I wasn’t all that surprised to hear about Richard Clarke’s allegations against the Bush Administration — it all jibes with stuff we’ve been hearing about them from the beginning. The only thing that surprises me less, really, is how quickly the partisans on both sides have laid out the talking points for why he’s credible or why he’s not. Suddenly, Clarke is either a pompous, craven opportunist or a truehearted civil servant finally speaking out — there’s precious room for anything in between, though you can find more “nuanced portrayals”:http://slate.msn.com/id/2097685/ out there if you look.
It’s a commonplace notion that Washington is divided; what’s surprising is how trenchant the partisanship has continued to be. Bush’s out of control spending and interventionist foreign policy should be pissing off Congressional conservatives, to say nothing of the fact that the White House knowingly lied to Congress about the real costs of a Medicare Bill that, now that it’s passed, _nobody_ seems happy with. So where’s the revolt? You won’t see it, because as much as Bush’s credibility is crumbling, if Congressional Republicans decide he’s no good the only alternative is Kerry, and a big swing for Kerry will ripple into Congressional races, and the Republicans could lose the Senate, and — on a reeeally long shot — the House. No matter how many leaks there are in Bush’s boat, Republicans can’t afford to abandon ship.
The lock-step phenomenon is institutional, but the current White House is encouraging it. Clarke is only the most recent person to “voice this sentiment”:http://www.salon.com/news/feature/2004/03/24/clarke/:
For one, the Bush White House assumes that everyone who works for them is part of a personal loyalty network, rather than part of the government. And that their first loyalty is to Bush rather than to the people. When you cross that line or violate that trust, they get very upset.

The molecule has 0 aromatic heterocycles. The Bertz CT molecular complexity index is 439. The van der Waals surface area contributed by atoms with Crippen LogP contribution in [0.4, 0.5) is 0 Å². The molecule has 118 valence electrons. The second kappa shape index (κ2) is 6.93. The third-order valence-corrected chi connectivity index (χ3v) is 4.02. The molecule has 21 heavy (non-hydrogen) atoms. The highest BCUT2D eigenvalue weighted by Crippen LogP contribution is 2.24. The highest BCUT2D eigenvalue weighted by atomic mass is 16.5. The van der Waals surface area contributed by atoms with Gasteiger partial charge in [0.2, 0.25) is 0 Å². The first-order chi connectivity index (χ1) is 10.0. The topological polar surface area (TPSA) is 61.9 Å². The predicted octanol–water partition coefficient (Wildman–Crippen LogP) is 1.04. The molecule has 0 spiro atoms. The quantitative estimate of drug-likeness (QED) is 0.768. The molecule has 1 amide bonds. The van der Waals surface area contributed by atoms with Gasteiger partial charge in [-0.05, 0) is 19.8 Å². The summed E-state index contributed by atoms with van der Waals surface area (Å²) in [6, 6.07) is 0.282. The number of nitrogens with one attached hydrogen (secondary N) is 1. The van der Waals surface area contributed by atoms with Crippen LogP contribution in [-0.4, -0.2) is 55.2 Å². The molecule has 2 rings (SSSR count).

What we have here is an object lesson on the weakness of the two party system. Even when there’s not a President enforcing the us-or-them mentality with playground-style bullying, it’s still there. I think voters would be better off without it — years of forcing us into two camps has encouraged a division among the populace as well. The whole “Red Nation/Blue Nation”:http://www.theatlantic.com/issues/2001/12/brooks.htm meme is a gross oversimplification, but one that’s borne out around election time because there’s only two real camps to choose from. But the two party system isn’t going away any time soon. What it will take, as a first step in a long, long process, is a viable third-party or independent candidate in a major election — one whose integrity, charisma, and policy savvy clearly exceed that of her opponents, even if she (or he) doesn’t ultimately win. Our recent contenders (Nader, Perot, Reform Party) haven’t even come close.
So else might be done to, if not bridge the partisan divide, at least get everyone to play nice? Let’s look to Congress. The vast majority of those Congressional Republicans I mentioned earlier aren’t falling in behind Bush because they’re worried they’re going to lose their seats, but because if they lose the majority then they lose their committee chairmanships. If the Democrats should inch above them by a single seat, they lose all their cool special abilites in the Congressional game. They become — cue foreboding music — _the minority party_.
The fact that Congressional power is an all-or-nothing proposition, especially in the House, contributes significantly to the partisan divide. It means that every member’s self-interest is tied up with that of their party, even when their policy positions differ or when their leadership is leading them astray. But it’s not the Constitution that makes it so, just rules of order. So change them. As a start, make committee chairs proportional to each party’s representation, instead of giving them all to one side. I’m not a Hill-dweller, I’m just married to an ex-Hill-dweller, so I’ll have to punt here when it comes to other concrete suggestions. But you get the idea.
Of course, for such a change to happen, the majority party would have to want it to happen. And who ever votes themselves out of power? So maybe it’s as much a pipe dream as a multiparty system would be. Ah well. We can dream.